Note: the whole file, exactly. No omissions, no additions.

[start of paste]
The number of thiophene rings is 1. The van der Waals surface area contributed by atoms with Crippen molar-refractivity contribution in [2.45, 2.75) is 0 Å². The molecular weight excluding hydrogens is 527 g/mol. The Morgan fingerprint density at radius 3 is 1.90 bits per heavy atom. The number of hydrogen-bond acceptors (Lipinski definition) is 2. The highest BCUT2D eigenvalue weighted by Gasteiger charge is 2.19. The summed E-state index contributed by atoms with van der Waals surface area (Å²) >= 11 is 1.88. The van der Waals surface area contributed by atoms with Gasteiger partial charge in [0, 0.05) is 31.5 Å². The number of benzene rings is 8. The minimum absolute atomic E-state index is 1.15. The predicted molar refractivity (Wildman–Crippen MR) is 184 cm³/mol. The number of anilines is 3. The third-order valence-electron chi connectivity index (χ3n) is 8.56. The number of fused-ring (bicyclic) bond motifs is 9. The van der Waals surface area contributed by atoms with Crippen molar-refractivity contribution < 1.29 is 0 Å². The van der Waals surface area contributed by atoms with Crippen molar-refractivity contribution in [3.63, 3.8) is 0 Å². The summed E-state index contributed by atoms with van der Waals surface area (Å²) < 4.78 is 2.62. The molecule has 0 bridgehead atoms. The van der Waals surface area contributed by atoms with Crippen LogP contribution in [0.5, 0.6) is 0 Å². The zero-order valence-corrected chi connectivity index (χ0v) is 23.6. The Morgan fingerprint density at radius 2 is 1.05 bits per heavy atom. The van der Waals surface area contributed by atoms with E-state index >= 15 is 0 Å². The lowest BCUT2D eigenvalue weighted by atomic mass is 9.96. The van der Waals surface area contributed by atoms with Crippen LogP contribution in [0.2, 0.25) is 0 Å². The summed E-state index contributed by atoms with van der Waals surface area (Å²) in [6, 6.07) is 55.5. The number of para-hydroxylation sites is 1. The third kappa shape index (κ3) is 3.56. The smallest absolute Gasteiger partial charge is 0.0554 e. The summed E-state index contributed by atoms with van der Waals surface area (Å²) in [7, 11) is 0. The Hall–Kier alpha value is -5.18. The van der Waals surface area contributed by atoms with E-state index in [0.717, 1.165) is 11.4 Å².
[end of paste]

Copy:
The number of thiophene rings is 1. The van der Waals surface area contributed by atoms with Crippen molar-refractivity contribution in [2.45, 2.75) is 0 Å². The molecular weight excluding hydrogens is 527 g/mol. The Morgan fingerprint density at radius 3 is 1.90 bits per heavy atom. The number of hydrogen-bond acceptors (Lipinski definition) is 2. The highest BCUT2D eigenvalue weighted by Gasteiger charge is 2.19. The summed E-state index contributed by atoms with van der Waals surface area (Å²) >= 11 is 1.88. The van der Waals surface area contributed by atoms with Gasteiger partial charge in [0, 0.05) is 31.5 Å². The number of benzene rings is 8. The minimum absolute atomic E-state index is 1.15. The predicted molar refractivity (Wildman–Crippen MR) is 184 cm³/mol. The number of anilines is 3. The third-order valence-electron chi connectivity index (χ3n) is 8.56. The number of fused-ring (bicyclic) bond motifs is 9. The van der Waals surface area contributed by atoms with Crippen molar-refractivity contribution < 1.29 is 0 Å². The van der Waals surface area contributed by atoms with Crippen molar-refractivity contribution in [3.63, 3.8) is 0 Å². The summed E-state index contributed by atoms with van der Waals surface area (Å²) < 4.78 is 2.62. The molecule has 0 bridgehead atoms. The van der Waals surface area contributed by atoms with Crippen LogP contribution in [0.5, 0.6) is 0 Å². The zero-order valence-corrected chi connectivity index (χ0v) is 23.6. The Morgan fingerprint density at radius 2 is 1.05 bits per heavy atom. The van der Waals surface area contributed by atoms with E-state index >= 15 is 0 Å². The lowest BCUT2D eigenvalue weighted by atomic mass is 9.96. The van der Waals surface area contributed by atoms with Crippen LogP contribution in [0.2, 0.25) is 0 Å². The summed E-state index contributed by atoms with van der Waals surface area (Å²) in [6, 6.07) is 55.5. The number of para-hydroxylation sites is 1. The third kappa shape index (κ3) is 3.56. The smallest absolute Gasteiger partial charge is 0.0554 e. The summed E-state index contributed by atoms with van der Waals surface area (Å²) in [7, 11) is 0. The Hall–Kier alpha value is -5.18. The van der Waals surface area contributed by atoms with E-state index in [0.717, 1.165) is 11.4 Å².